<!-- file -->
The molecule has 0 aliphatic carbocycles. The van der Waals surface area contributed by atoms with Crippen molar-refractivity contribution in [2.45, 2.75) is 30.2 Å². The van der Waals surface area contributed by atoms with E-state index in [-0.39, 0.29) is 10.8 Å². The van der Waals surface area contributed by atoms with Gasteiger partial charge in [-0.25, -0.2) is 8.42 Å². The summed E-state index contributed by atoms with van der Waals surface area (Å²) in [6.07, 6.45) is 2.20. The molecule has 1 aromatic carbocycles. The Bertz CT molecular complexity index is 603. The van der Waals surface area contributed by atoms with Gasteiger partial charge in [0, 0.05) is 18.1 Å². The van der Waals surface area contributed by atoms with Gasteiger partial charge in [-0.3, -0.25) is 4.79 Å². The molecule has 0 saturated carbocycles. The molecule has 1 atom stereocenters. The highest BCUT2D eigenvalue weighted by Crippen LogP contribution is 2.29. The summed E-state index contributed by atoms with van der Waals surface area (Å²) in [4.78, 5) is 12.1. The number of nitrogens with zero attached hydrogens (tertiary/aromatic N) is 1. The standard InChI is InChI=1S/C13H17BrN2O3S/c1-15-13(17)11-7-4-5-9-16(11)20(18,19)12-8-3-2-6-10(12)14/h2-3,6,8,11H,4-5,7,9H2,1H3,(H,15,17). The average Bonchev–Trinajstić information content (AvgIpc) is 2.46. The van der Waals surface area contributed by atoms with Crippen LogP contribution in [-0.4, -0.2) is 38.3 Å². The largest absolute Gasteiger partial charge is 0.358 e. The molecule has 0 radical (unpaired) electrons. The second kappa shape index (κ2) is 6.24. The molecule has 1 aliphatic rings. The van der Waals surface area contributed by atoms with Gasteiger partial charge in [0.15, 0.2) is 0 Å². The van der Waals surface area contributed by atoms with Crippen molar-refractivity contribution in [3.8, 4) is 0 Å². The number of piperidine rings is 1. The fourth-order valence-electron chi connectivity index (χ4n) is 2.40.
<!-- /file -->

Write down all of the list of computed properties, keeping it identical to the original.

The molecule has 0 aliphatic carbocycles. The van der Waals surface area contributed by atoms with Crippen molar-refractivity contribution in [2.45, 2.75) is 30.2 Å². The van der Waals surface area contributed by atoms with E-state index in [-0.39, 0.29) is 10.8 Å². The van der Waals surface area contributed by atoms with Gasteiger partial charge in [-0.25, -0.2) is 8.42 Å². The summed E-state index contributed by atoms with van der Waals surface area (Å²) in [6.07, 6.45) is 2.20. The molecule has 1 aromatic carbocycles. The Bertz CT molecular complexity index is 603. The van der Waals surface area contributed by atoms with Gasteiger partial charge in [0, 0.05) is 18.1 Å². The van der Waals surface area contributed by atoms with Gasteiger partial charge in [-0.3, -0.25) is 4.79 Å². The molecule has 0 saturated carbocycles. The molecule has 1 atom stereocenters. The highest BCUT2D eigenvalue weighted by Crippen LogP contribution is 2.29. The summed E-state index contributed by atoms with van der Waals surface area (Å²) in [4.78, 5) is 12.1. The number of nitrogens with zero attached hydrogens (tertiary/aromatic N) is 1. The standard InChI is InChI=1S/C13H17BrN2O3S/c1-15-13(17)11-7-4-5-9-16(11)20(18,19)12-8-3-2-6-10(12)14/h2-3,6,8,11H,4-5,7,9H2,1H3,(H,15,17). The average Bonchev–Trinajstić information content (AvgIpc) is 2.46. The van der Waals surface area contributed by atoms with Crippen LogP contribution in [-0.4, -0.2) is 38.3 Å². The largest absolute Gasteiger partial charge is 0.358 e. The molecule has 0 radical (unpaired) electrons. The second kappa shape index (κ2) is 6.24. The molecule has 1 aliphatic rings. The van der Waals surface area contributed by atoms with Gasteiger partial charge in [0.15, 0.2) is 0 Å². The van der Waals surface area contributed by atoms with Crippen molar-refractivity contribution in [3.8, 4) is 0 Å². The number of piperidine rings is 1. The fourth-order valence-electron chi connectivity index (χ4n) is 2.40.